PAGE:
An atheist mother and her two younger, impressionable kids, walk into a Family Dollar store in a city in Kentucky. It's October 19th, and in just twelve days, their favorite holiday will arrive. Yes, Halloween! So the trio eagerly makes their way through the usual malfunctioning door of the converted mini-mart and excitedly round a few aisles to check out any last minute decorations that might be for sale. Then the unthinkable happens as they find the decked out orange and black aisles of Halloween fan fare. Just above the glitter encrusted pumpkins and mega packs of jelly filled eyeball candy hanging off a display hook, there is a familiar red and white Santa hat sticking above the shelf divider.
Groaning in disbelief, mom asks her twelve year old why there were Christmas displays being put up just a week after all the Halloween items had been fully stocked? He shrugs, and walks around to see what is being offered, returning a few seconds later looking rather nonplussed and saying it is the usual crap. So, the small group continues perusing the meager offerings of the macabre and spooky, laughing sometimes when they notice angel wings from the other side of the shelf outlining a devil's mask.
Yes, Christmas has officially landed.
In my home, it has been a gradual transition from hollowly celebrating the motions of the holiday for the sake of the kids, to now not observing it at all, and instead holding a New Year's Day celebration. Santa died a slowly drawn out death into non existence amongst our children, but the trade off has been a good one. I have learned that completely putting my foot down and knocking the practice of the holiday itself is not an effective way to explain to kids the fallacy behind it all.
We prefer conversations in our home, and the holidays are a fantastic medium for it. Especially when exploring other cultures and what their observances entail on such occasions. You can imagine the delight my children experienced when I read to them about Saint Nicholas resurrecting three boys who had been chopped up by a butcher during a famine. And the whole deal with the Yule log was a particularly fascinating story that ended up leading to a deeper thought on the naivete of early man and his understanding of the sun.
In essence, our lack of belief in deities has brought us closer to what so many Christians strive to accomplish on Christmas Day: Observance of the value of family, and observance of the meaning behind the holiday. We value the stories and the lessons to be learned from the fable told. Too often I watch religious families break down with aggravation and stress due to the high demands they impose upon themselves to make the Christmas holiday perfect, completely sidestepping what they are supposed to be observing. There is such a pervasive selfishness within the workings of the Christian observances, it is hard to imagine how they take anything away from the experience at all.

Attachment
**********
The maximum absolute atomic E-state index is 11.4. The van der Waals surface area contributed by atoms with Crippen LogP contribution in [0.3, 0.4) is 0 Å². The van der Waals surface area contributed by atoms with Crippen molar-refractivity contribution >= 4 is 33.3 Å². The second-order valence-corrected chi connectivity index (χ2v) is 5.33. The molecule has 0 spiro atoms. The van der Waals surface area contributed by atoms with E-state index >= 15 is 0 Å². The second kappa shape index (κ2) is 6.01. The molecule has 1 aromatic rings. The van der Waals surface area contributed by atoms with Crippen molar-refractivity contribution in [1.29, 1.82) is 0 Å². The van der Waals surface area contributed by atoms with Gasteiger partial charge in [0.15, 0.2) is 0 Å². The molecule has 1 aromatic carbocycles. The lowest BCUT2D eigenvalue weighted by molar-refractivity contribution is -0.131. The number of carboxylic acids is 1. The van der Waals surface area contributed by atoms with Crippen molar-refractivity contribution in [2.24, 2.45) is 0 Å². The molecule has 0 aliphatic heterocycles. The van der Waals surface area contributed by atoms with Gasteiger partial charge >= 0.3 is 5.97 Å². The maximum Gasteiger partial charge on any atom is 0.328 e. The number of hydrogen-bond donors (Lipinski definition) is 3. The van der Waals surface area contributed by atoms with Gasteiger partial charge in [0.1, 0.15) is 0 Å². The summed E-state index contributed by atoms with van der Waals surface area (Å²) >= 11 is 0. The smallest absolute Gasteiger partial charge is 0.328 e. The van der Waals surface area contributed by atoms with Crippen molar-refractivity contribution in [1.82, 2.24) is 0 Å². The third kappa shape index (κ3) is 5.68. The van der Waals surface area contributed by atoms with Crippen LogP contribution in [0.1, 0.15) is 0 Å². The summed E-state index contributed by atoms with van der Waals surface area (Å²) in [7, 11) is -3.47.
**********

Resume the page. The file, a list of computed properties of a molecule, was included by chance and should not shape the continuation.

Which is more memorable during a holiday? A pumpkin pie or a meaningful conversation?
A wrapped present, or the closeness you can have with the person who bought it for you?
I cannot understand how anyone gets the "reason for the season" from a wrapped up IPad. Giving a gift to impart a religious message is not logical, especially so when the gift is way cooler than a 2000 year old religious book. Further, you have all of the excessive gift giving being enabled by the talking heads at Fox News and the AFA claiming their is a war on Christmas because a Walmart sign only says Happy Holidays. I would argue these same people that decry the generic Happy Holidays slogan are, in fact, encouraging the religiously faithful to lose sight of what the real message is for their culture.
It is not the secularists asking the AFA to shut the hell up who are declaring a war on Christmas, but in fact, it is the AFA who has declared the war. The AFA and other pundits like Glenn Beck or Sean Hannity should be avoided if one is truly concerned about the sanctity of Christmas. I doubt the three Magi who visited baby Jesus had any concern as to whether the markets they bought the gifts at were observant of Christian culture or not because it did not matter. After all, all things supposedly come through Yaweh, right? So, what's the problem?
If one is concerned about where they purchase gifts and if that store is willing to acknowledge Christmas on a simple store sign, I would recommend they get back in their bawbles. Earthly possessions are not important and to put such value in whether you purchase a 99 cent Christmas toy made in China from a Walmart without a sign worded with Christmas versus the Kroger that has the desired verbiage is ridiculous!
All of these antics above were the main foundations for my family completely tossing away the Christmas observance altogether. There is such a negative connotation with the holiday anymore. It's too commercialized. You are supporting sweat shops. Kids are not appreciating what they are given. You aren't showing enough respect to Christ. Blah. Blah. Blah. Blah. Now we enjoy a gift giving celebration on the 1st of every year. It makes sense that with a new year beginning, one should get a few new things and look back on accomplishments from the previous year while looking ahead to what is in store during the next.